The old guard's problem is that times have changed since the days of Council Wars when the racist Vrdolyak/Burke cabal held the city hostage after Harold, our first black mayor was elected.

More from IL Playbook:
Ald. Scott Waguespack (32nd ), who Lightfoot wants as Finance chairman, says any aldermen "pushing back hard" now will be more "congenial once we get to work." With so many indictments or charges hanging over the council in recent years, there's little room for aldermen to fight back against changes to the ethics rules. Once new standards are set "and we begin to work with her, it will be a good legislative body working with a good executive to move forward on her mandate."
Let's hope my alderman is right. Either way, real reform, as always, comes from below. It's up to us to be organized and standing reading to protect the Lightfoot reforms, once they are in place. Having the 5th floor of City Hall and growing power in the city council helps. But unless the communities and organizations that elected Lightfoot and the new council progressives remain strong and active a machine comeback is possible.

After the inauguration we saw this...
FROM ABOVE, FROM BELOW...Walking out onto downtown streets after the inaugural celebration, folks got a real taste of what "from below" means. Only minutes after the new mayor had exhorted the audience to, "stand with women all across our country who fear for their basic rights and feel powerless..." many joined with marchers who had taken to the streets to protest the outrageous anti-women laws passed in Alabama, Georgia, Louisiana and other Republican states.

Monday, May 20, 2019


"Casting call for a Lipitor commercial"?
SNL's Leslie Jones 
 Jones later drew attention to the fact that every Alabama senator who voted for the law was a white man, quipping that an image of them looked like a "casting call for a Lipitor commercial." --The Hill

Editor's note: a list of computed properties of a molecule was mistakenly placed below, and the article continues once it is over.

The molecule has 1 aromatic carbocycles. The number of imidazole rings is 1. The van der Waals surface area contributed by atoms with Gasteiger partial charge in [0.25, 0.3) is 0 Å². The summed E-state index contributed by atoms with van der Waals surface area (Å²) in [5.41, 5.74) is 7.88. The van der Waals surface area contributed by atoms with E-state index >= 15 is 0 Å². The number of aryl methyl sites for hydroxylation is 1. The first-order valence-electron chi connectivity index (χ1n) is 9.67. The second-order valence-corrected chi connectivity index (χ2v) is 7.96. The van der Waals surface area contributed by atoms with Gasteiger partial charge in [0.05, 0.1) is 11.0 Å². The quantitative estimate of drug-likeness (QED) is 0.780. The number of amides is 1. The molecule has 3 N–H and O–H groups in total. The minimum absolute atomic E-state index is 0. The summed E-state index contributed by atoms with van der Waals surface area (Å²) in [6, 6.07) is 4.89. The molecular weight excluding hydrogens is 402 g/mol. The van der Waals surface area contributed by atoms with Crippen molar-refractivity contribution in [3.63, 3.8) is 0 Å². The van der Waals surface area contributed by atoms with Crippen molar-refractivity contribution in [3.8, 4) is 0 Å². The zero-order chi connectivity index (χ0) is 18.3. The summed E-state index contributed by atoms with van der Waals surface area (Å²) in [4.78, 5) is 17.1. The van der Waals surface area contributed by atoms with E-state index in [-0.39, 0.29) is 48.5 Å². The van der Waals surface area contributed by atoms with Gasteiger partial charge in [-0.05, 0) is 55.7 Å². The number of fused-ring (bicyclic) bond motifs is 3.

Missouri Rep. Barry Hovis on 'consensual rape'.
“Let’s just say someone goes out and they’re raped or they’re sexually assaulted one night after a college party — because most of my rapes were not the gentleman jumping out of the bushes that nobody had ever met. That was one or two times out of a hundred. Most of them were date rapes or consensual rapes, which were all terrible.” -- Washington Post
Sherry Boston, DeKalb County’s district attorney
"As District Attorney with charging discretion, I will not prosecute individuals pursuant to HB 481 given its ambiguity and constitutional concerns. As a woman and mother, I am concerned about the passage and attempted passage of laws such as this one in Georgia, Alabama, and other states. I believe it is a woman’s right to make decisions regarding her own body and medical care, including, but not limited to, seeking an abortion, as upheld by the United States Supreme Court." -- 11 Alive
Rep. Justin Amash (R-Mich.)
...became the first Republican congressman to say the president “engaged in impeachable conduct”. -- Washington Post

Saturday, May 18, 2019

Congrats to the victorious CTU CORE Caucus

CTU Pres. Jesse Sharkey
As expected, Chicago Teachers Union Pres. Jesse Sharkey and his CORE caucus easily defeated the opposition Members First slate to retain their control of CTU leadership. Now it's on to the contract negotiations which hopefully can be resolved sooner than later.

Obviously feeling charged from his victory, Sharkey issued a threat to Chicago's mayor-elect Lori Lightfoot.
“We hope that the new mayor makes good on her promises to transform our public schools — if she does, she will find us to be a steadfast ally. If she does not, she will find us to be an implacable foe,” Sharkey said.
Remember, the CTU leadership had backed Lightfoot’s opponent, Cook County Board President and Democratic Party chief, Toni Preckwinkle, who lost to Lightfoot in a landslide. During the campaign, Sharkey claimed that the choice to endorse Preckwinkle was made at least in part because Preckwinkle “gives us better leverage in a contract fight."

Even if that were true (which I doubt), it made the early endorsement that much more problematic. If Preckwinkle would have won, I suspect Sharkey's quote would have been all over the media during the contract negotiations, putting added pressure on the mayor to be "tough" on the unions.

Actually, with the exception of Preckwinkle's early support for charter schools, both candidates had pretty much the same stand on ed issues and their positions corresponded closely with those of the union.

Here's Lori Lightfoot as a guest on Hitting Left back in June, 2018.  
If you look at what's been happening in the Chicago Public School system, especially this past six or seven years, you see epic failure after epic failure. You can't have a good, well-run public school system when you have five CEOs in the last seven years...Yes, I do support an elected school board.